Chemistry students at The University of New Mexico are about to be one step closer to becoming fully-fledged chemists.
The NSF awarded Professors Mark Walker and Yi He, of UNM’s Chemistry and Chemical Biology Department an $868,617 grant over the next three years for this partnership.
Walker and He will use this money to improve retention of minority undergraduate students in different chemistry fields.
Students involved will join He and Walker to conduct hands-on research in creating manipulative bacterium, as well as studying how this bacterium produces chemical products.
This includes new and useful materials and molecules like medicines.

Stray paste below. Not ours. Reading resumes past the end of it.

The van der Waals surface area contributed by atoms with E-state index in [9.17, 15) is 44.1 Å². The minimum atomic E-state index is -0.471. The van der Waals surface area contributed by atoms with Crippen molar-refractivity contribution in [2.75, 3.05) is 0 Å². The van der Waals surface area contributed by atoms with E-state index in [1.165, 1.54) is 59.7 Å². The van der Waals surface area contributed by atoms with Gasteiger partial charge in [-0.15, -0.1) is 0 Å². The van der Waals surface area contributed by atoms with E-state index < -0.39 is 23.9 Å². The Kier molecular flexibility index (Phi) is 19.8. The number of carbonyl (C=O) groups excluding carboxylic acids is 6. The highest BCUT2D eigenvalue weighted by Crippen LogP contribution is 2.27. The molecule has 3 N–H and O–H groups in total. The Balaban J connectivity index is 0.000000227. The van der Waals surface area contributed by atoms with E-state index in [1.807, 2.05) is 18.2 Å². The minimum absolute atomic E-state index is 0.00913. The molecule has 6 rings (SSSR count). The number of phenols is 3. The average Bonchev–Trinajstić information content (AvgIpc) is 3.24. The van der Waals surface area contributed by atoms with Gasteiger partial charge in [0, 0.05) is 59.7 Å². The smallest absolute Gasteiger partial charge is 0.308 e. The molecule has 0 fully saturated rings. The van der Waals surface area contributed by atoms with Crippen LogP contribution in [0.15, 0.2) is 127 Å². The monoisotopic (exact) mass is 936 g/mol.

“While performing this research we will work towards another goal of facilitating the participation of people who are minoritized in the chemical sciences,” He said.
Through these studies, this project could develop a route to alter and test the pathways used to make these value-added products, for potential long term implications for hybrid synthetic/biocatalytic routes to key molecular or materials targets.
In the end, funding will also help students gain a chance to take part in summer research programs at C-GEM affiliated universities, like University of California, Berkeley and Yale, while earning competitive salaries.
“We believe this grant provides us with an excellent opportunity to increase our research capacity at UNM and to broaden participation in research in the chemical sciences,” Walker said.
Only nine other projects have received this type of funding so far.
Learn more about the exciting research underway now in UNM’s Chemistry and Chemical Biology Department here.